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Italian culture rep probes parallels

Promoter hones art of bilateral understanding, especially when whim and planning converge

by Natsuko Fukue

Umberto Donati, the 65-year-old director of the Italian Institute of Culture, is a force of nature when it comes to seizing every opportunity to introduce his country’s paintings, books, art exhibitions and language courses to Japanese.

A vivid-red edifice near the Imperial Palace, IIC works under the Italian government to assist the Italian Embassy with cultural exchanges, organizing numerous Italy-related exhibitions in Japan.

One of Donati’s strategies is “to collaborate with Japanese art institutions such as the National Art Center, Tokyo and Mori Art Museum,” he said. Another key to the mission is to “be connected with mass media.”

Constantly eager to let Japanese know more about Italian culture, Donati has also helped publish Italian books in Japanese.

One was “Slow Food Nation: Why Our Food Should Be Good, Clean and Fair” (“Suro Fudo no Kiseki: Oishii, Kirei, Tadashii”) by Carlo Petrini, chairman of Slow Food International. The book was first published in 2005 in Italy and the English edition was released in 2007, but it had not been translated into Japanese.

Donati suggested using funding from the Italian government earmarked for promoting Italian culture, and managed to publish the Japanese edition in November.

He also supported the publication in December of “Meeting with Japan: A Personal Instruction to Its People, Their Culture and Their History” (“Zuihitsu Nihon: Itariajin no Mita Showa no Nihon”) by Italian anthropologist Fosco Maraini, which was originally written in 1957.

Although he might not have expected to settle in Japan for several years, Donati said adapting to life in this country was easy.

He said he “never really felt culture shock” since he visited Japan in 2005 for his first long-term stay. “Italian and Japanese histories have a lot in common in some ways,” said the director, who became interested in the Tokugawa clan immediately after he arrived in Nagoya to participate in the 2005 Aichi World Expo for eight months as a representative of Italy.

A student of law who went on to serve as a secretary to an Italian senator, Donati’s association with Japan began in the early 1980s when he was employed at the Fiat group, working closely with former CEO Umberto Agnelli, who had great interest in Japanese culture.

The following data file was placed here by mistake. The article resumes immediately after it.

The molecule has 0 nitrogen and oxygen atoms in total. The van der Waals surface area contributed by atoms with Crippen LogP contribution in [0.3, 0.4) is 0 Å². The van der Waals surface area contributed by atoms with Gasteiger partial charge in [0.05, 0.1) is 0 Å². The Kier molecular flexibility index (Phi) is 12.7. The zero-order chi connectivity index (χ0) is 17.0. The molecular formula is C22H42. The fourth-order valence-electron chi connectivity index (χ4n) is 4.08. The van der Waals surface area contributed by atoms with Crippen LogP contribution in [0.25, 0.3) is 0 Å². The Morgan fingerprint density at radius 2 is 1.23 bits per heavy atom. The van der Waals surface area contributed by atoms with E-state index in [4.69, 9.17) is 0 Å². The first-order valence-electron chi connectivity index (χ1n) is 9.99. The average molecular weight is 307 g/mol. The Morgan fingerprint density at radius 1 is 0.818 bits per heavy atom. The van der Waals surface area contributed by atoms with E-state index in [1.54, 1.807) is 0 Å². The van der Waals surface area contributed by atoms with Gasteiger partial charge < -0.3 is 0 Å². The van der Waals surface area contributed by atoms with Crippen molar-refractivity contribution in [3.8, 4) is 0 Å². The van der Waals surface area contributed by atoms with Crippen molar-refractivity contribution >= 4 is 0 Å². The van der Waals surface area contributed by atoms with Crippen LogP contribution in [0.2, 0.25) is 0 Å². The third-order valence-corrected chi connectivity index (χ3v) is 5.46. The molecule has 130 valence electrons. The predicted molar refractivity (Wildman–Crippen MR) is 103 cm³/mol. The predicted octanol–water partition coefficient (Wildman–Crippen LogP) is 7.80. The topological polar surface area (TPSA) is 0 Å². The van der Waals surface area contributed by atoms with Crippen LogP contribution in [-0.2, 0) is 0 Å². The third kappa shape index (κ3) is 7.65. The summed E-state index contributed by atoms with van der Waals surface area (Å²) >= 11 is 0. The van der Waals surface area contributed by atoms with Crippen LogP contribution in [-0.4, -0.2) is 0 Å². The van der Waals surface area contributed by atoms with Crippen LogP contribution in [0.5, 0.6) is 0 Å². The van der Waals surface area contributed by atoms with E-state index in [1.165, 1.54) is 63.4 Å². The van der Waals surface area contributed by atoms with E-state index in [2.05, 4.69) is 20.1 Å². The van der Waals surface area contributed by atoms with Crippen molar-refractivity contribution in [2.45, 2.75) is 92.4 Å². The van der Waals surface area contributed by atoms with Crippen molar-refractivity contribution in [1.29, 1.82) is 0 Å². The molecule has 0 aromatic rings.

“I got to know about Japan through him,” he said. “I had known Japan before going to Nagoya, so I was comfortable encountering Japanese culture.”

He wishes, however, that he could speak Japanese. “If I could speak the language, I would have been able to understand more Japanese culture.”

With Agnelli, who later served as Fiat chairman before his death in 2004, Donati organized “Japan in Italy” between 1995 and 1996, an event that officially introduced kabuki for the first time in Italy, and established the Italy Japan Foundation in 1998. “We also organized over 300 events during ‘Italy in Japan 2001,’ ” he added.

He has served as director of ICC since 2006, the year after the Aichi Expo.

Always working with people from different cultural backgrounds, he said he believes Japanese lack flexibility compared with Italians. “Japanese seem to organize everything beforehand. Italians tend to act on a whim, but they don’t always do everything they came up with,” he said.

For example, the Italian Institute of Culture organizes Italian-related art exhibitions together with Japanese companies, but he said Italians and Japanese often have different ideas on any small parts they have to decide for the exhibitions, such as which images should be used for a poster or what title is suitable.

“If we mix good parts of both sides, I think we can create a really good environment for Italians and Japanese (to work together),” he said.

And having a Japanese wife helped him understand the Japanese way of thinking, he said. Donati lives with his wife and daughter, who speaks both Japanese and Italian.